State v. Tate, 169 N.C. 373 (1915)

May 24, 1915 · Supreme Court of North Carolina
169 N.C. 373


(Filed 24 May, 1915.)

1. Witnesses — -Mental Capacity — Findings of Judge — Appeal and Error-Weight of Evidence — Questions for Jury.

A finding by the trial judge upon the examination of a witness that he is qualified as to mental capacity to testify is not reviewablé on appeal, the weight of the testimony being for the jury.

2. Trials — Evidence—Nonsuit.

The refusal to nonsuit upon the evidence in this case was proper. 8. v. Poteet, 30 N. C„ 23; 8. v. Miason, 91 N. C., 564.

3. Appeal and Error — Jurisdiction—Oral Motions — Supreme Court — Appellant’s Brief.

Oral motion to dismiss for want of jurisdiction in the inferior court may be made for the first time in the Supreme Court on appeal; but it is suggested that it would he but just to the opposing party for appellant to take this position in his brief.

4. Constitutional law — Trial by Jury — Appeal—Superior Court.

The constitutional guarantee of a trial by jury is not violated in a police court for the trial of misdemeanors, where there can he no sentence imposed of imprisonment in the State’s Prison or of death, and this right is preserved by right of appeal to the Superior Court.

Appeal by defendant from Cline, J., at January Term, 1915, of Hat-wood.

Attorney-General for the State.

M. Silver for defendants.

*374CiARK, 0. J.

The defendants were indicted for fornication and adultery under Revisal, 3350, in the police court of Waynesville, and adjudged guilty. On appeal to the Superior Court, they were tried before a jury, who found them guilty.

The first exception is because, the defendants having objected to permitting one Flora Franklin to testify because of mental incapacity, the court, after questioning the witness, who was also questioned by the counsel for the defendants and by the solicitor, found as a fact that she was competent to testify. In S. v. Perry, 44 N. C., 330, where the same objection was made, the Court held that the trial judge was the exclusive judge as to the competency of a witness in such case to testify, the weight of the testimony being for the jury. The finding by a trial judge that an infant is competent to testify was held conclusive. S. v. Stewart, 156 N. C., 636; S. v. Edwards, 79 N. C., 648; S. v. Manuel, 64 N. C., 601; 40 Cyc., 2240.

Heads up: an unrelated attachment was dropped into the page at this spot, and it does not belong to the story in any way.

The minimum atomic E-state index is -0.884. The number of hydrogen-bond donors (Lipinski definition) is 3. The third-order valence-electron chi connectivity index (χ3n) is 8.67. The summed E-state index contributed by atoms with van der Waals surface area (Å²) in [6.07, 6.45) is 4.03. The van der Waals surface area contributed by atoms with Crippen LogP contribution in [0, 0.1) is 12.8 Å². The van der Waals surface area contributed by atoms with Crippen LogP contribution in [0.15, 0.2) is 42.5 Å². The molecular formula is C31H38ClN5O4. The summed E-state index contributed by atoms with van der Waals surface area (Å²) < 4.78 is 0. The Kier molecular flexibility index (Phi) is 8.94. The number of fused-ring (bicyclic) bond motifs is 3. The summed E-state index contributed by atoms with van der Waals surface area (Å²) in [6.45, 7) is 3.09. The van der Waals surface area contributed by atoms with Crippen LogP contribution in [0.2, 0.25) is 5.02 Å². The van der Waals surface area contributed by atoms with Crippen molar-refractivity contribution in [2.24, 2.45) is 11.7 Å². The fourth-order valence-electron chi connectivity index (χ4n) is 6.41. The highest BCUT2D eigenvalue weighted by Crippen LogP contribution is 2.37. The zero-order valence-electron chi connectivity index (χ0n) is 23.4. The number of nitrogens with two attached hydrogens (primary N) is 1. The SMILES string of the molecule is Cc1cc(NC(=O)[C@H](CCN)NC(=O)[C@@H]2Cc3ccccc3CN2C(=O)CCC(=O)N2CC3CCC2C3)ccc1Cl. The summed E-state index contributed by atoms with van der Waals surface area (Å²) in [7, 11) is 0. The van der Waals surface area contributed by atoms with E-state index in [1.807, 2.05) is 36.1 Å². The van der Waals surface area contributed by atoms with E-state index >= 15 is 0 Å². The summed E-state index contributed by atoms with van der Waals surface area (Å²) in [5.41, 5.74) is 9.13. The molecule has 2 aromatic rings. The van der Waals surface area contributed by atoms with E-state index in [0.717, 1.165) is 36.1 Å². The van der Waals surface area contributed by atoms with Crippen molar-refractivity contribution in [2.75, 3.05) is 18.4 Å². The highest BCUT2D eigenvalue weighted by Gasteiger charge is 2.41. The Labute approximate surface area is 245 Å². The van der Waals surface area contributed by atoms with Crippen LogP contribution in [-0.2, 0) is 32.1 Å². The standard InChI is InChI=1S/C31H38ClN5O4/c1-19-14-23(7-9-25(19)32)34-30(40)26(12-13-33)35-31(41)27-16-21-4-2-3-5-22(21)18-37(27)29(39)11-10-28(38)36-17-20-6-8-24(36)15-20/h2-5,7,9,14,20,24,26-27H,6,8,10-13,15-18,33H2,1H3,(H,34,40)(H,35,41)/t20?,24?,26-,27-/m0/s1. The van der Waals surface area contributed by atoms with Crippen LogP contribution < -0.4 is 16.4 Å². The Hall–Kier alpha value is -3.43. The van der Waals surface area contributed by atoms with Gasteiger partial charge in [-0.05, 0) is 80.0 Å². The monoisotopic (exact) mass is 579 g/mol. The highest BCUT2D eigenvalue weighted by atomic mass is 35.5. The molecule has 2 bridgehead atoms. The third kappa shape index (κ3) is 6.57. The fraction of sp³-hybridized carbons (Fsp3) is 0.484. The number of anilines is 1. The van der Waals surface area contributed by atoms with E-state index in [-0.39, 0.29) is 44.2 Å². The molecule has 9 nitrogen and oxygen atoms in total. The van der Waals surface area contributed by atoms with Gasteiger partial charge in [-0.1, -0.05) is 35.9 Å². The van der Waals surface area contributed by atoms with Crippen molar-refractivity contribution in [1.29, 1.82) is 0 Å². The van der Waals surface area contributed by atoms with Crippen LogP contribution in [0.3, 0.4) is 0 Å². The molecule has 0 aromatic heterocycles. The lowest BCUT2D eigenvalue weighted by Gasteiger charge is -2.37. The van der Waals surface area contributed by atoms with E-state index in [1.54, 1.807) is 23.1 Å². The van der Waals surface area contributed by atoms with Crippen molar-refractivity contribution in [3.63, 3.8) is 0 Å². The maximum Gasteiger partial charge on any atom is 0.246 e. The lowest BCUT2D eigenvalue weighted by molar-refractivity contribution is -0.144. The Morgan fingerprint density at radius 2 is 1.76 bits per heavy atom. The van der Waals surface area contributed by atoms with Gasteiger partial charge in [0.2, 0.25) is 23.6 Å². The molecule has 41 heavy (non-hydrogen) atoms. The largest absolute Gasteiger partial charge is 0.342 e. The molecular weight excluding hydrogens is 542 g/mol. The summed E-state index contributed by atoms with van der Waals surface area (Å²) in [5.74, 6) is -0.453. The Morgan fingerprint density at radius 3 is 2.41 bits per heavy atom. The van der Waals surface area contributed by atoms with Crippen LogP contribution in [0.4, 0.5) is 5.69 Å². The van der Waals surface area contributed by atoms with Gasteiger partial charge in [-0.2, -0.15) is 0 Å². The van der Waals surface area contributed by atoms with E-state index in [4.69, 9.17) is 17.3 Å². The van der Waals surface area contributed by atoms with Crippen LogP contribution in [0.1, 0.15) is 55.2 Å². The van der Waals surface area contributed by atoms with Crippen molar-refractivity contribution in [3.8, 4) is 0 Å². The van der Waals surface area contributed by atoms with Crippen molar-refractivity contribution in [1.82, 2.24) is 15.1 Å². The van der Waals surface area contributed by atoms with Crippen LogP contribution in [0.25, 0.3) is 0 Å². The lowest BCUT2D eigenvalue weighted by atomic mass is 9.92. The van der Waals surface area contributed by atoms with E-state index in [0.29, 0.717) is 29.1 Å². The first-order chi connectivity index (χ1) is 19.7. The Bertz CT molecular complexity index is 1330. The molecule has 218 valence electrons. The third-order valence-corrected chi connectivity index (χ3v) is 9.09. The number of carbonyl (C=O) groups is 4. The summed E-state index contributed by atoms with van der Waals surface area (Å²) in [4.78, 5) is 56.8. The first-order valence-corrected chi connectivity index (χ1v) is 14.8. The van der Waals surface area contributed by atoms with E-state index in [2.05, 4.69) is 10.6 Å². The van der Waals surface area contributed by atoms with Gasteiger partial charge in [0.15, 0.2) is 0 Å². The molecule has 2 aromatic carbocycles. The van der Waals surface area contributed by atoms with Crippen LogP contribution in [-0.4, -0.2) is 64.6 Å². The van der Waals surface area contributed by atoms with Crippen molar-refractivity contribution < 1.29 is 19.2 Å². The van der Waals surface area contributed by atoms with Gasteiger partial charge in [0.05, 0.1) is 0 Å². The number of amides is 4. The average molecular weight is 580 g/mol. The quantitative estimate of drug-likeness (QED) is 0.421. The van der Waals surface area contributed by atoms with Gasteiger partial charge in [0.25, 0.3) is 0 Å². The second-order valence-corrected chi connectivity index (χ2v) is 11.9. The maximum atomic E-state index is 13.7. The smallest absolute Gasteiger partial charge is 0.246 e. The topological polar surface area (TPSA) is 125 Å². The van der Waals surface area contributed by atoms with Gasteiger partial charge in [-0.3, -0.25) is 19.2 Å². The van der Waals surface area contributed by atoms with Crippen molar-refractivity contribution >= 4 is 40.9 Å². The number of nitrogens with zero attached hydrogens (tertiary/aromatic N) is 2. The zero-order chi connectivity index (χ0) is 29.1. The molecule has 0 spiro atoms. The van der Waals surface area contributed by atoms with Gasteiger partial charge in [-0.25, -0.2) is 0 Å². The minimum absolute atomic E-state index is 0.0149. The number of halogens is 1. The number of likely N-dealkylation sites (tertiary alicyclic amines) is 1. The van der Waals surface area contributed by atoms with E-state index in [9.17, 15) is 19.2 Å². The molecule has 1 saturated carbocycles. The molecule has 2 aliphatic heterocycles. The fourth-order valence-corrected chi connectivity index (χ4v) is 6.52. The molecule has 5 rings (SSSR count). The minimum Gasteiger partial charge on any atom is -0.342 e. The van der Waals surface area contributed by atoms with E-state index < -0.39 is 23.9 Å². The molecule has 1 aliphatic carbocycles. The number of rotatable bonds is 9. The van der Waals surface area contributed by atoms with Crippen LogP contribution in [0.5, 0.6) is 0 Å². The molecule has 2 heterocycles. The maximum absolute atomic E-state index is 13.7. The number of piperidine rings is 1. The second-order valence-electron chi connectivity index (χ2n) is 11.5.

Exception 2 was for the refusal of a nonsuit. We need not recite the evidence, but it was amply sufficient to be submitted to a jury. S. v. Poteet, 30 N. C., 23; S. v. Eliason, 91 N. C., 564. It is rarely that in cases of this kind there can be direct evidence, but the attendant circumstances were sufficient to justify a jury in finding a verdict of guilty in this case, and were properly submitted to a jury.

The exception was submitted orally in this Court, not having been taken below, nor set out in the record nor in brief of counsel, that the police court did not have jurisdiction. It is true that such objection can be taken for the first time in this Court (Rule 27, 164 N. C., 548), but it would be just to the other side to at least present the matter in the appellant’s brief. The defendants have had a trial before a jury in the county of Haywood, and have thus preserved their constitutional rights. They were in no wise prejudiced by the fact that prior thereto they' had been tried in the police court, for the trial in the Superior Court was entirely de novo. The constitutionality of police courts for the trial of misdemeanors, where there can be no sentence imposed of imprisonment in the State’s Prison or of death, and the defendant on appeal has had a jury trial- in the Superior Court, has been too often sustained to require discussion. Walker, J., in S. v. Collins, 151 N. C., 648, citing S. v. Lytle, 138 N. C., 738; S. v. Baskerville (Hoke, J.), 141 N. C., 811; per curiam opinion in S. v. Jones, 145 N. C., 460; S. v. Shine, 149 N. C., 480. A later case is S. v. Hyman, 164 N. C., 411.

No error.